With hair salons closed following government guidelines due to coronavirus, many of us are taking root touch-ups, all-over colour and even balayage and highlights (though, only the brave) into our own hands. Sometimes the results are positively surprising but losing track of time or choosing the wrong colour can lead to a less than desirable result.
At this point, you might frantically text your colourist or even book a digital consultation for advice, but there's another option: removing temporary hair dye yourself at home. According to the pros, it's not as difficult as it sounds.
"Start by giving your hair a fresh start by removing all the residue build-up with a clarifying shampoo," says Craig Taylor, creative director at Hari's salon. "Many products, including box dye, contain silicones and gels that sit on the hair's surface to help promote shine and control frizz. A shampoo such as Neutrogena's Anti-Residue Shampoo, £39.99, or Pureology Purify Shampoo, £19.95, can remove 90% of product build-up. These shampoos will also help break down the colour molecules."
Hari's creative colourist, Francesca Dixon seconds clarifying shampoo but also suggests anti-dandruff shampoo. "This will help to break down colour molecules and remove build-up, too. They are especially great if you want to refresh your hair colour with a different tone. Apply a generous amount of shampoo to the head, cover with a shower cap to intensify and leave for 30 minutes. Then rinse with warm water and condition well."
If you don't have a clarifying shampoo, Craig suggests a traditional vinegar rinse is a good DIY alternative. "This will effectively eliminate build-up on the hair, promote shine and help naturally strip colour from your hair without damaging your scalp. Just don't use malt vinegar!" Try an apple cider vinegar rinse.
Blonde hair is a little different, though. If you have any brassy, yellow tones appearing in your hair as a result of bleach, Francesca suggests using a silver shampoo like PRO:VOKE Touch of Silver Shampoo, £3. "This can neutralise the yellow brassiness, returning your lighter hair to its preferred earlier tone." Also try Redken Blondage Express Anti-Brass Mask, £26, or Fudge Clean Blonde Shampoo, £14, both of which fade orange tones.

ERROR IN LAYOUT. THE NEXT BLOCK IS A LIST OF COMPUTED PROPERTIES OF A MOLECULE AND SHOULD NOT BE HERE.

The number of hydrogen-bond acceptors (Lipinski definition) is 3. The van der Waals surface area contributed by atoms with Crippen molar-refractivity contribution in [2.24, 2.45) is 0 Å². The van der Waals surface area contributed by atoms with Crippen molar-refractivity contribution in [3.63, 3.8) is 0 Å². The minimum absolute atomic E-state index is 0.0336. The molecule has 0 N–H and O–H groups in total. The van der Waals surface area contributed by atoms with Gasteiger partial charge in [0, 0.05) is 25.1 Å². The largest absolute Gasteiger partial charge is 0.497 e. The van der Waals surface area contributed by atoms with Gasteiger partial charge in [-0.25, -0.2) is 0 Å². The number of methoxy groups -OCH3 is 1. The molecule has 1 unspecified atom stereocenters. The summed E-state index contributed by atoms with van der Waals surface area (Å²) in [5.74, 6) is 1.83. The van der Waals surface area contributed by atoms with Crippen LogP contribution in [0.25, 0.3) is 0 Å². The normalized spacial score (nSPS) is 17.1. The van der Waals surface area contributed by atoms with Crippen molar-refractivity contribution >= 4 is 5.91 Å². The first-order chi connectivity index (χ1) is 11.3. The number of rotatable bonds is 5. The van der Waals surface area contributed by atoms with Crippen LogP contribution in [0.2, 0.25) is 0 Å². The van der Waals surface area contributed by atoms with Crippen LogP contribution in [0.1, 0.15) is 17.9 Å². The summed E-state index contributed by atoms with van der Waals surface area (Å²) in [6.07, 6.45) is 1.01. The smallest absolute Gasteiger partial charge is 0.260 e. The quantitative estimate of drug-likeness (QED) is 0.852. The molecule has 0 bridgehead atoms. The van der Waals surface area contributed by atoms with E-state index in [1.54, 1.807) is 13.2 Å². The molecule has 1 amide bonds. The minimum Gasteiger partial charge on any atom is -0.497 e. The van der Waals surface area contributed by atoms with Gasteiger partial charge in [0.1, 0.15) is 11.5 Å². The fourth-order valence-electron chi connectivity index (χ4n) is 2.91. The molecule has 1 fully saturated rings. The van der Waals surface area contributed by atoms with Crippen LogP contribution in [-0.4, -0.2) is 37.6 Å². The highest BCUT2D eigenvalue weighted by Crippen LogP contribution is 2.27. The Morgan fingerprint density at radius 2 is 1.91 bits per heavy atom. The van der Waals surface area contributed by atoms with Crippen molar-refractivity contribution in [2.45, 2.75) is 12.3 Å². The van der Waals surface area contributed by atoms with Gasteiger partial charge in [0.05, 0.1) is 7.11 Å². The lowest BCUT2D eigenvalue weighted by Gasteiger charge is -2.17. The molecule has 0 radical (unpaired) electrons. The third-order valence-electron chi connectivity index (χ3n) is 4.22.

No one knows when hair salons will open their doors so it's inevitable that most of us will gravitate to at-home hair dye at some point, but some colours are harder to rectify than others. "Red hair dye is one of the hardest colours to remove no matter what tone it is as it's such a strong pigment," says Francesca. "Black hair dye is also extremely hard to rectify in salon so really think about it before you do it at home."
Francesca adds: "Pink is one of the easiest colours to achieve on blonde hair and usually only lasts for a few washes, but this does depend on the brand and tone that you are using. My main advice would be to do your research and be very careful with blues, greens and purples as they usually fade into a colour that can’t be removed from the hair cuticle. If you're unsure whether you want to commit or if the colour will suit you, try a hair chalk before committing. I also always suggest using a semi-permanent dye instead of permanent."
It isn't just your strands that hair dye clings to, though. Your forehead, ears, neck and fingers are also prone to staining. To counteract smudges, Francesca advises applying Vaseline, £2.99, around your forehead, ears and neckline before dyeing your hair. "This will act like a barrier on your skin," she says. "After shampooing dye out at the salon, we use a stain remover to get any dye off the skin, but an alternative at home would be makeup remover or makeup wipes. Hair dye is also almost impossible to get off your nails, so make sure you have gloves on while applying the dye and while you are shampooing it off."
If you're wary about removing hair dye at home, the only real solution is to wait it out. While potentially effective, Craig mentions that some at-home removers and even toners could also go wrong and potentially turn hair orange in tone. "If left on too long they can also dry hair out," he says. "Instead, focus on your hair health, which can help break down the colour molecules and will work like rehab for your hair."
Francesca suggests a conditioning mask at least once every two weeks to keep hair hydrated and glossy. R29 recommends KeraStraight Protein Mask, £26.50, which shuttles moisture deep into strands and provides support for brittle hair; Olaplex No 5 Bond Maintenance Conditioner, £26, rated by hairstylists all over the globe for its smoothing, repairing properties; or Palmer's Olive Oil Formula Deep Conditioner, £1.99, which makes hair smooth and manageable. Francesca adds: "If you don't have any treatment conditioners, try argan oil, castor oil or coconut oil as a deep moisturising treatment. Be sure to wash out castor or coconut oil with shampoo afterwards, though," as they could weigh hair down.